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  1. #11
    Join Date
    Mar 2013
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    17,612

    Default Re: Grandma Visitation Case in New York

    Is there hostility between the parents of the child?

    Is there hostility between the mother and you?

    The reality is that you are NOT a grandparent, de facto or otherwise, and there is no "legal" basis for you to claim so.

    If you and your former "ward" are not on the good side of the mother then you will just have to resign yourself to occasional visits when the father has visitation. Perhaps you can encourage him to increase his visitation but you cannot compel it nor do I think any judge will rock the boat because of your feelings.

  2. #12
    Join Date
    Oct 2006
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    15,984

    Default Re: Grandma Visitation Case in New York

    Quote Quoting Nora123
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    Most of visitations (1-2 times a month) happened at my house for more than a year, hence on-going relationship claim, could I be considered a de facto grandma because of that?

    So far I haven't had visits with grandchild by myself but grandchild's father is agreeing for me to see grandchild during his time if he can't exercise his visitations
    due to his work schedule or what not...
    If dad picks up the child for his visitation and then lets you watch the child while he works that is totally acceptable.

    Can the mother legally not allow the above arrangement? What if mother agrees to it and after a while changes her mind about my visits,
    will I have a stronger case because I have had my own visits and now she is no longer allowing? I'm afraid to be at her mercy, she is not very reliable either.
    Again, I don't think that any judge would give you permission to exercise dad's visitation or give you visitation of your own.

    I heard that NY is very liberal with regard to gp visitations and it's all about the best interest of a child
    Its true that NY is one of two states that are somewhat liberal with gp visitations. Your problem is, is that you are NOT the child's gp. No matter how much you try to claim that you are a defacto gp, the reality of things is that you are not.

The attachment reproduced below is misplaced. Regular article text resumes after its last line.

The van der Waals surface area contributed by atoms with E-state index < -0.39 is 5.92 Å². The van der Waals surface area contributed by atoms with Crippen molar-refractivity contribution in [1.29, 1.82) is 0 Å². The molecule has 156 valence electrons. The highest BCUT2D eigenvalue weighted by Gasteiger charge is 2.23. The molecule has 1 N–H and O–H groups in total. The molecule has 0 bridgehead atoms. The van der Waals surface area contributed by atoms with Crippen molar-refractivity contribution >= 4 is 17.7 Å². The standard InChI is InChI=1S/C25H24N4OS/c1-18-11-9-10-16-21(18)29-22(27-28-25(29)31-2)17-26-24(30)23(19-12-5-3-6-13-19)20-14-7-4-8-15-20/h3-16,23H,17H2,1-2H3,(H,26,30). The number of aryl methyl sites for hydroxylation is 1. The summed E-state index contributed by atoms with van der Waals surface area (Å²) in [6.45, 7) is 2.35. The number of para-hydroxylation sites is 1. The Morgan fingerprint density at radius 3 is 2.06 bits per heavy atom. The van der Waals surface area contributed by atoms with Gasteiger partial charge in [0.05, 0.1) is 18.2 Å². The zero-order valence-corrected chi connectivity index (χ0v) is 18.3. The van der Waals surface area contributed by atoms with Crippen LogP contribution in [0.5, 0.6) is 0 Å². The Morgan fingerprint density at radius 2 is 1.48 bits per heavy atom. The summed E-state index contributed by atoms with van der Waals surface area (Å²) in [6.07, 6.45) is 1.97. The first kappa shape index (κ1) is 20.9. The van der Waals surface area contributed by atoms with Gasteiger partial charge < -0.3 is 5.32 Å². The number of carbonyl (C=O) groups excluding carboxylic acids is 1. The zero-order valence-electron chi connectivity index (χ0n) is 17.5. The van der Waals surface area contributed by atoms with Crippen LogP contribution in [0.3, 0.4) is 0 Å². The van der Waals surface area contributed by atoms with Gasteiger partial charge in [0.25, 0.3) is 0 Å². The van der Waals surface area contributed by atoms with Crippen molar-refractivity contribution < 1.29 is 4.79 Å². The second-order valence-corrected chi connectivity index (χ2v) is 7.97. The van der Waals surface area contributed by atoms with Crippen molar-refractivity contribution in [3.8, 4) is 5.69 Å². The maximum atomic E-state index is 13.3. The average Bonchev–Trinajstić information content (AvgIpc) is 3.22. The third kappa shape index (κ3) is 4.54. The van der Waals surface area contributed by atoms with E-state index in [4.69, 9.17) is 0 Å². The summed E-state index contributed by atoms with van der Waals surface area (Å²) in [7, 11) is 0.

3. #13
    Join Date
    Jun 2010
    Posts
    658

    Default Re: Grandma Visitation Case in New York

    Given the situation, I'm going to suggest that you go to any lengths possible to schmooz Mom. If you file for court-ordered visitation and lose? I can almost guarantee she will deny you contact outside of what Dad allows you when HE has the child. But if you make an effort with her, offer your help, offer to watch the child so she can get a break, you may find it is all more amicable. That whole bees/honey vs vinegar thing....

    My daughter's (stbx) husband had a child, and his mother did just that. Now? She has considerable time with her grandson. (also in NY)

  4. #14
    Join Date
    Nov 2019
    Posts
    11

    Default Re: Grandma Visitation Case in New York

    @Moderator, I changed my mind about posting the reply - please don't post

  5. #15
    Join Date
    Nov 2019
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    11

    Default Re: Grandma Visitation Case in New York

    @llworking

    I've read some inheritance cases where adoption wasn't formalized but it was argued as adoption by estoppel and hence inheritance was awarded.
    Can adoption by estoppel (of the bio-parent) be used in grandparent visitation case? and if not then why not?

    Thanks!

  6. #16
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    Oct 2006
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    15,984

    Default Re: Grandma Visitation Case in New York

    Quote Quoting Nora123
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    @llworking

    I've read some inheritance cases where adoption wasn't formalized but it was argued as adoption by estoppel and hence inheritance was awarded.
    Can adoption by estoppel (of the bio-parent) be used in grandparent visitation case? and if not then why not?

    Thanks!
    I cannot imagine, based on the USSC rulings on grandparent visitation, that you would have any hope of making that kind of argument. However, you can certainly get a consult with a local attorney on the issue.

  7. #17
    Join Date
    Oct 2014
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    7,711

    Default Re: Grandma Visitation Case in New York

    Quote Quoting Nora123
    View Post
    @llworking

    I've read some inheritance cases where adoption wasn't formalized but it was argued as adoption by estoppel and hence inheritance was awarded.
    Can adoption by estoppel (of the bio-parent) be used in grandparent visitation case? and if not then why not?

    Thanks!
    You did not mention which cases you had read so I cannot comment on them. However, there are two observations I have. First, adoption is something done by a parent. There is no process of adoption to become a grandparent. So there is a problem in trying to claim adoption by estoppel for you because you are not claiming to be functioning as a parent of the child. Second, in the NY cases I looked at the courts were careful to state that adoption by estoppel is limited to economic matters like support and inheritance and is not the grant of full adoption rights. Thus, the courts do not apply the principle to matters of custody and visitation. Thus I do not see you succeeding on this argument. But feel free to consult a NY family law attorney about your chances to win a visitation case and what it will cost you.